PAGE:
Sunday, April 5, 2009

(This is Alexandra's post on cherry blossoms, or sakura. Thank you Alex!)

For the Japanese people cherry blossoms have spiritual meaning, they symbolize the transience of life. This concept is very deeply rooted in the fundamental teachings of Buddhism, that the state of all life is suffering and transitory. The beauty of the flower and their brief life, beginning each spring symbolizes the essence of a human’s short life well-lived. (Ann McClellan) It is important to realize that the concept of a short life represents both life and death. The life process is considered cyclical as life leads to death and death is predicated upon life and then followed by rebirth. (Sepp Linhart) Summed up in the phrase mono no aware, cherry blossoms are linked with the notion that sadness is inevitable when tied with the experience of beauty because nothing lasts forever. This phrase perpetuates the notion of a short life well lived, which is still evident in today’s Japanese culture with the annual Hanami festival held in honor of the cherry trees. (Christian Roy)

Cherry blossoms are a symbol of Japan’s national character. The life of a samurai in feudal times was traditionally compared to the short lived cherry blossoms in that they last no more than three days. To old samurai there was no greater glory than to die on the battlefield like scattered cherry blossoms.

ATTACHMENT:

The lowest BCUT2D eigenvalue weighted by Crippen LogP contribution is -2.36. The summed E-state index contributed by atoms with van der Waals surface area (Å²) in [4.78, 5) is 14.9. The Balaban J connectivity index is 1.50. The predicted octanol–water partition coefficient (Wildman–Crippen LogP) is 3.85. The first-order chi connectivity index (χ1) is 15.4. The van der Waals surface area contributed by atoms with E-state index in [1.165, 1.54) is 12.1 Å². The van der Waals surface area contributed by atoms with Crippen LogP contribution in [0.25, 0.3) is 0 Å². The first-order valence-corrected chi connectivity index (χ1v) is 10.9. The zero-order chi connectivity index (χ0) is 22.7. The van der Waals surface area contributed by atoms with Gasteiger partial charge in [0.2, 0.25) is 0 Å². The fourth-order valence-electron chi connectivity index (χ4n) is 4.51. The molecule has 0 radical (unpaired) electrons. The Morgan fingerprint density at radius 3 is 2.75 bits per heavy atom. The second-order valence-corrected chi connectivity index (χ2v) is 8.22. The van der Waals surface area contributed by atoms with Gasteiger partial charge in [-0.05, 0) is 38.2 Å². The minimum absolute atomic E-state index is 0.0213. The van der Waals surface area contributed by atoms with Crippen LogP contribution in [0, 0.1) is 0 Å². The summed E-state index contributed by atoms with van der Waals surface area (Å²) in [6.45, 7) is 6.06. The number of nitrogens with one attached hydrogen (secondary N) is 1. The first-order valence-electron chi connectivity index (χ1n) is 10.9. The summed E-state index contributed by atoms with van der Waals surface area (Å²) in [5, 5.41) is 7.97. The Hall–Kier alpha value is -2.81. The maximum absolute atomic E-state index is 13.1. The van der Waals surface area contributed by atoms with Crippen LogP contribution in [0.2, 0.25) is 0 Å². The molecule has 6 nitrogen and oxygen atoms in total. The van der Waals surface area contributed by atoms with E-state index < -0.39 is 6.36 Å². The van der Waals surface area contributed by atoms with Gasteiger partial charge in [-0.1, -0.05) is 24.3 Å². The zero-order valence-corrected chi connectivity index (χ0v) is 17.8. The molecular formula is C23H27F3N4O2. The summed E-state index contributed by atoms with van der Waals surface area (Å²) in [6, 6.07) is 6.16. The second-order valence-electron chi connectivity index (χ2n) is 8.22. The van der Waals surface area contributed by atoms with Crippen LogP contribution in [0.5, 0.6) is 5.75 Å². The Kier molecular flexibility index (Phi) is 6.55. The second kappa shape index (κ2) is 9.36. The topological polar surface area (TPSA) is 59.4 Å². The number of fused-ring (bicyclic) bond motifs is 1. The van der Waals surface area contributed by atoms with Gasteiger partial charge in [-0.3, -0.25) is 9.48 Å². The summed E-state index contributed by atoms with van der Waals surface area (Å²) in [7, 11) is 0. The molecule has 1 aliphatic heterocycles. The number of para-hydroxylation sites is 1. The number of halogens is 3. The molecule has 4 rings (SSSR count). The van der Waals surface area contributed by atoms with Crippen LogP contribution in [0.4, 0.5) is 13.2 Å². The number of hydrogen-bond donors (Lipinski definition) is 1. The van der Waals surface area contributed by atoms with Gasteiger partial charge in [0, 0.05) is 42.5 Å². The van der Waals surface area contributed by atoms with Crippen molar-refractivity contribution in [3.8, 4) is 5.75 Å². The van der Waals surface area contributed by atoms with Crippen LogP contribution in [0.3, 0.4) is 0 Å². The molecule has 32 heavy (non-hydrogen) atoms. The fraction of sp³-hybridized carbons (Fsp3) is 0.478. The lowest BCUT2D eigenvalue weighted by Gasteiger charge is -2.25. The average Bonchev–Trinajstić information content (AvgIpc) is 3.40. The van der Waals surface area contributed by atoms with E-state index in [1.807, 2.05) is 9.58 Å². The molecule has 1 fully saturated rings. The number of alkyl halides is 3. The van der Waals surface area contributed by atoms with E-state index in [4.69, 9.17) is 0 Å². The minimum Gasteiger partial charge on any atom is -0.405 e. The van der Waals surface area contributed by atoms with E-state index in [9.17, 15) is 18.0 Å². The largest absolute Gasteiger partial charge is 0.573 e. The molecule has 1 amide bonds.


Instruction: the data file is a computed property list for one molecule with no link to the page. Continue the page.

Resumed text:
The planting of cherry trees, most specifically in ceremonies still holds importance for people of rural Japan. For them dropping cherries whose branches had fallen to the ground were believed to be the souls of the deceased people who traveled through the blue sky and down to the ground through the cherry trees.

Today when cherry trees bloom Japanese people from all walks of life participate in Hanami, the flower blooming festival. It celebrates the week long flowering of the cherry trees in spring. The origins of Hanami are said to date back to the Seventh Century when the blooming of cherry blossoms was considered an truthful indicator for the conditions of the coming harvest. (Ranjan Shandilya) Full blooms would signify an ample rice harvest and this would be cause for celebration among the merchant classes.

A favorite station of Hanami‘s floral pilgrimage is Mount Yoshino on Honshu Island. Traditionally it holds that this is where a Buddhist monk planted the first cherry trees in Japan. During the festival, people come out in large numbers at parks, temples and shrines with family and friends to hold flower viewing parties. The festival is held to celebrate the beauty of the cherry blossoms and it gives people a chance to relax and enjoy the beautiful view. (Christian Roy)

During the Hanami festival the traditional folk song ‘Sakura, Sakura’ is chanted; (Ann McClellan)

Cherry blossoms, Cherry blossoms
Across March skies.
As far as you can see,
Mists or clouds?
Their fragrance is floating,
Let us go, let us go
It’s a must see!

On a final yet interesting note, the traditional Japanese values of purity and simplicity are thought to be reflected in the form and colour of the cherry blossoms.

~guest blogger, Alexandra Woolf